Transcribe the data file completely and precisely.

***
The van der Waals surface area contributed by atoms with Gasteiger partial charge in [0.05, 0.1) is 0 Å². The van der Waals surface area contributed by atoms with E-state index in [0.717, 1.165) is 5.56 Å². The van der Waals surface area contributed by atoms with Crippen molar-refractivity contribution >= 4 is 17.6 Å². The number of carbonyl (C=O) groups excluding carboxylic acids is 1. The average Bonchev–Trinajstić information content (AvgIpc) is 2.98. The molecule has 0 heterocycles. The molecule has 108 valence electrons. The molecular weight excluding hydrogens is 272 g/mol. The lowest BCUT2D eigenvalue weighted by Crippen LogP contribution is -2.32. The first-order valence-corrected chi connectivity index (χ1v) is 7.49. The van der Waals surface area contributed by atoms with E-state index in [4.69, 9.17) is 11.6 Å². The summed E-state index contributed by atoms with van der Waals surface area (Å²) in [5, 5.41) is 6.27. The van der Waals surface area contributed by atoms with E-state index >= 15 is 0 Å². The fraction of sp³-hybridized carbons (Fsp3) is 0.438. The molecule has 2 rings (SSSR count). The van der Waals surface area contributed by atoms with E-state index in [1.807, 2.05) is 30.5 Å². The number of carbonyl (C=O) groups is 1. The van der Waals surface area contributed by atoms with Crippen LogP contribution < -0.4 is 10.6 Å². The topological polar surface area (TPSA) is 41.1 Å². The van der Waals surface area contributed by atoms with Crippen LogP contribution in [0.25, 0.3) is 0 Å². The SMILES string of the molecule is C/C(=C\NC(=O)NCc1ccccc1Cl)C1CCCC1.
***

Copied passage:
The van der Waals surface area contributed by atoms with Gasteiger partial charge in [0.05, 0.1) is 0 Å². The van der Waals surface area contributed by atoms with E-state index in [0.717, 1.165) is 5.56 Å². The van der Waals surface area contributed by atoms with Crippen molar-refractivity contribution >= 4 is 17.6 Å². The number of carbonyl (C=O) groups excluding carboxylic acids is 1. The average Bonchev–Trinajstić information content (AvgIpc) is 2.98. The molecule has 0 heterocycles. The molecule has 108 valence electrons. The molecular weight excluding hydrogens is 272 g/mol. The lowest BCUT2D eigenvalue weighted by Crippen LogP contribution is -2.32. The first-order valence-corrected chi connectivity index (χ1v) is 7.49. The van der Waals surface area contributed by atoms with E-state index in [4.69, 9.17) is 11.6 Å². The summed E-state index contributed by atoms with van der Waals surface area (Å²) in [5, 5.41) is 6.27. The van der Waals surface area contributed by atoms with E-state index >= 15 is 0 Å². The fraction of sp³-hybridized carbons (Fsp3) is 0.438. The molecule has 2 rings (SSSR count). The van der Waals surface area contributed by atoms with E-state index in [1.807, 2.05) is 30.5 Å². The number of carbonyl (C=O) groups is 1. The van der Waals surface area contributed by atoms with Crippen LogP contribution < -0.4 is 10.6 Å². The topological polar surface area (TPSA) is 41.1 Å². The van der Waals surface area contributed by atoms with Crippen LogP contribution in [0.25, 0.3) is 0 Å². The SMILES string of the molecule is C/C(=C\NC(=O)NCc1ccccc1Cl)C1CCCC1.